The thing to realize is that, after playing AlphaGo for the first time on Wednesday, Lee Sedol could adjust his style of play—just as Kasparov did back in 1996. But AlphaGo could not. Because this Google creation relies so heavily on machine learning techniques, the DeepMind team needs a good four to six weeks to train a new incarnation of the system. And that means they can’t really change things during this eight-day match.
“This is about teaching and learning,” Hassabis told us just before Game Two. “One game is not enough data to learn from—for a machine—and training takes an awful lot of time.”
.. Following Game One, Lee Sedol acknowledged he was “shocked” by how well AlphaGo played and said he’d made a notable mistake at the beginning of the game that led to his loss about three hours later. “The failure I made at the very beginning of the game lasted until the the very end,” he said, through an interpreter. “I didn’t think that AlphaGo would play the game in such a perfect manner.” It’s unclear what early mistake he was referring to.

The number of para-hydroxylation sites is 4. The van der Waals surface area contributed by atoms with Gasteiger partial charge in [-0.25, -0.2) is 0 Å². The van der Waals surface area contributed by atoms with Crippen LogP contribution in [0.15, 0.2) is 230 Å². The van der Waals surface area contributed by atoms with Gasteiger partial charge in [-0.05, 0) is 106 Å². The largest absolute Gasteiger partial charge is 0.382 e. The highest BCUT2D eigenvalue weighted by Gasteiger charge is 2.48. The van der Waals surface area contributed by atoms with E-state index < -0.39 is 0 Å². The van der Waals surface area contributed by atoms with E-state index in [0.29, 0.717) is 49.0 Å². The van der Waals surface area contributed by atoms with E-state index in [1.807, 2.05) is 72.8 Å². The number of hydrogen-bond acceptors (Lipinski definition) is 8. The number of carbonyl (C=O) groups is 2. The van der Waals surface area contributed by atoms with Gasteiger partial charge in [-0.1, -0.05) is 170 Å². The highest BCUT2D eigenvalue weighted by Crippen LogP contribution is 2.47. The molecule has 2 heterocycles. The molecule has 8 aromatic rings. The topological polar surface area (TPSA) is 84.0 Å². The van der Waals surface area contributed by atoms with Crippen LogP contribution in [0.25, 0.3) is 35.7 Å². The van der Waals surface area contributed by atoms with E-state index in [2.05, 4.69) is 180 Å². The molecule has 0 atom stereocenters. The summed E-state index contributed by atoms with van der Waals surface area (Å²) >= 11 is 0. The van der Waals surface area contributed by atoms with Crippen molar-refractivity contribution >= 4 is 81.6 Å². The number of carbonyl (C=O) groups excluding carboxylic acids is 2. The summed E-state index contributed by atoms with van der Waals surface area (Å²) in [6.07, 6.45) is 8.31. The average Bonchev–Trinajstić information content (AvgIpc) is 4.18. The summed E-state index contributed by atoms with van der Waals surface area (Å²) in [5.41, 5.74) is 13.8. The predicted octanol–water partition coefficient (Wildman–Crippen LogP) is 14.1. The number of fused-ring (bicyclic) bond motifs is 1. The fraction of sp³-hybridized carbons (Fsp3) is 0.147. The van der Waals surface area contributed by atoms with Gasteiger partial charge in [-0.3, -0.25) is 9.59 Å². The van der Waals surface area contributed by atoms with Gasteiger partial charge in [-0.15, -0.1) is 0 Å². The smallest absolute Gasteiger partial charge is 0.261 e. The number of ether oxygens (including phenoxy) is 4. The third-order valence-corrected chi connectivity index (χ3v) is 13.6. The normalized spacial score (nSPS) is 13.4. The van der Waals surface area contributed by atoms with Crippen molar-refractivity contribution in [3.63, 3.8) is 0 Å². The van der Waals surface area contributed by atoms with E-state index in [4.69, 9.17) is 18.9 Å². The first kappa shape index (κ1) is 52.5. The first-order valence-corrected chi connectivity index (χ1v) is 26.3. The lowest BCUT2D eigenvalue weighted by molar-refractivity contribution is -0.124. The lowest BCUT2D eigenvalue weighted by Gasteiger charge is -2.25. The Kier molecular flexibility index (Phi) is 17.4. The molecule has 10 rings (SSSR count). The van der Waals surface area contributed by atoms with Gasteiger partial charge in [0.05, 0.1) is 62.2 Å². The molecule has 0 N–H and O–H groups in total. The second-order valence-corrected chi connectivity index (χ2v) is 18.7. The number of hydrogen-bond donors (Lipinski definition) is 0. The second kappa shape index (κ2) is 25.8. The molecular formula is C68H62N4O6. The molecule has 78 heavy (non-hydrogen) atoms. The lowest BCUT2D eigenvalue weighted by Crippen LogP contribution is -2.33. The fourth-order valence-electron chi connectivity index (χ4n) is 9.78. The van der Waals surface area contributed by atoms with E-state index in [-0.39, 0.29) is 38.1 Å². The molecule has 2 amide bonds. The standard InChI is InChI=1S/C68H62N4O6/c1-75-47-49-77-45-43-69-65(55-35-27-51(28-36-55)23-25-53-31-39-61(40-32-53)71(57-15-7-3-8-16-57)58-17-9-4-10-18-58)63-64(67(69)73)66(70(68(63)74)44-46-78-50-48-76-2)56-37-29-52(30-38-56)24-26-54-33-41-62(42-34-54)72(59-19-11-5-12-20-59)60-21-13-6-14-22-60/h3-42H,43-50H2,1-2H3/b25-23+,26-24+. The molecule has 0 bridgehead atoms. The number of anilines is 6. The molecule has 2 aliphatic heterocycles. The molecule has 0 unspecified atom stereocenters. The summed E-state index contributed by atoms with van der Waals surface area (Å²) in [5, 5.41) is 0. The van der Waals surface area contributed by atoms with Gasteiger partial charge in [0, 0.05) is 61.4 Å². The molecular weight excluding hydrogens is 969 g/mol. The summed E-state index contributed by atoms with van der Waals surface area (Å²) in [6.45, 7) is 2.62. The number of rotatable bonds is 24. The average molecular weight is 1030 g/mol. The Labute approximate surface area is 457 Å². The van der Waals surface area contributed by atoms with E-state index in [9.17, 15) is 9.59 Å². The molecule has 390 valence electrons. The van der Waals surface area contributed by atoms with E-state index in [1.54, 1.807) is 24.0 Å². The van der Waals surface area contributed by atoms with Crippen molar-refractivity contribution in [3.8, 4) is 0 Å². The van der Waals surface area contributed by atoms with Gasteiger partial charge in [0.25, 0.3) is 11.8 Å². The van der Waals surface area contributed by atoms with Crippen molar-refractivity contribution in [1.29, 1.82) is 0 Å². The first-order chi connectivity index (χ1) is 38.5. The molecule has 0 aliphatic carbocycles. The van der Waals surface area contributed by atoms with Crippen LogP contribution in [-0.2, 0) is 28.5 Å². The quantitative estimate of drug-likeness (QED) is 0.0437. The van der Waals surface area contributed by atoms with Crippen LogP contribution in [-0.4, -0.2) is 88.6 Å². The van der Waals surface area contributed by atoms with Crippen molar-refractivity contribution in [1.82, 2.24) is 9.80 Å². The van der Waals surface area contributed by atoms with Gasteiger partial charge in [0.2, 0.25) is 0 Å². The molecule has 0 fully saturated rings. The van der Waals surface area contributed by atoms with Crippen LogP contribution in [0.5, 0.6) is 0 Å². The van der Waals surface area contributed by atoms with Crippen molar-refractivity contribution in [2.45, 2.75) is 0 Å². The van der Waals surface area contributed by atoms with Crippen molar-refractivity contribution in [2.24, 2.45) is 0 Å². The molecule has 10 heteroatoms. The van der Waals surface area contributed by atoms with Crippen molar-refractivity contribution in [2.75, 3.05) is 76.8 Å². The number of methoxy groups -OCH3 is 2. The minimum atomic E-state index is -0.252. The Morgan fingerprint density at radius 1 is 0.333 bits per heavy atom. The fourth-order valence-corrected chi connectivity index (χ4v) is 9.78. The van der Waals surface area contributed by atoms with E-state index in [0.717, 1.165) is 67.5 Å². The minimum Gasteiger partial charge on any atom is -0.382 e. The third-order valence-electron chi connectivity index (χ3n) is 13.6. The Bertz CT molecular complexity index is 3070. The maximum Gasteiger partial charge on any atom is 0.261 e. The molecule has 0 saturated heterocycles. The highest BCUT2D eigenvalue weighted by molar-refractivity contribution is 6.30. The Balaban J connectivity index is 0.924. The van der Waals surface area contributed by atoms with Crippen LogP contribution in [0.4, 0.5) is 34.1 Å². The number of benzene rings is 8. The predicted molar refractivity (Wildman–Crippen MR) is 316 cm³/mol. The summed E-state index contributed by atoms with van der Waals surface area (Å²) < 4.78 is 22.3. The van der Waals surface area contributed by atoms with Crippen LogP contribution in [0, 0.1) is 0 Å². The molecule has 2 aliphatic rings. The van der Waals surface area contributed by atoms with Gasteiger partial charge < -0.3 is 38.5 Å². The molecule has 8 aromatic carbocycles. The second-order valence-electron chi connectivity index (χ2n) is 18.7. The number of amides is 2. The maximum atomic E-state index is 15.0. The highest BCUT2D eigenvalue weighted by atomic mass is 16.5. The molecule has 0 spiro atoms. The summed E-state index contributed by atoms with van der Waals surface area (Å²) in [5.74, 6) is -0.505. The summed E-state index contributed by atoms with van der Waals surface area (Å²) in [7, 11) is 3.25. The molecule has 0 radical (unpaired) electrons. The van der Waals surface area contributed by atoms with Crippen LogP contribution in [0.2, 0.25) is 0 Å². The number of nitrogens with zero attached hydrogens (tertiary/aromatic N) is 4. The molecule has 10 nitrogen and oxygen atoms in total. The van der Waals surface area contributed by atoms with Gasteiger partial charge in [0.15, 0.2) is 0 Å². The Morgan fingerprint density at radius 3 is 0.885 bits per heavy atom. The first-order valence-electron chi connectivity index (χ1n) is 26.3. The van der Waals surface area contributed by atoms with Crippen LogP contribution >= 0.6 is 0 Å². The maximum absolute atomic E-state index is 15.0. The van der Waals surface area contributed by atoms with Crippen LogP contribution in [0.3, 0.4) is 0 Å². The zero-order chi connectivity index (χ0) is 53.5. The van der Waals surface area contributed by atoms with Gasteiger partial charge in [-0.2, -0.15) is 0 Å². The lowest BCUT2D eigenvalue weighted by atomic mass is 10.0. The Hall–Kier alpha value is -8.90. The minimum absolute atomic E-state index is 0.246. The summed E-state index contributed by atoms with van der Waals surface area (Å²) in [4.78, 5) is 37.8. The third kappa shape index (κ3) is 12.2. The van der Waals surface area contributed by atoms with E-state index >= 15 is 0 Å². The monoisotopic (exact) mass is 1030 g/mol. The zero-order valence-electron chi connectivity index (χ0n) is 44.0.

.. the current version of AlphaGo not only plays more aggressively. It makes fewer mistakes.
.. “Although we have programmed this machine to play, we have no idea what moves it will come up with,” Graepel said. “Its moves are an emergent phenomenon from the training. We just create the data sets and the training algorithms. But the moves it then comes up with are out of our hands—and much better than we, as Go players, could come up with.”
.. AlphaGo does not attempt to maximize its points or its margin of victory. It tries to maximize its probability of winning. So, Graepel said, if AlphaGo must choose between a scenario where it will win by 20 points with 80 percent probability and another where it will win by 1 and a half points with 99 percent probability, it will choose the latter.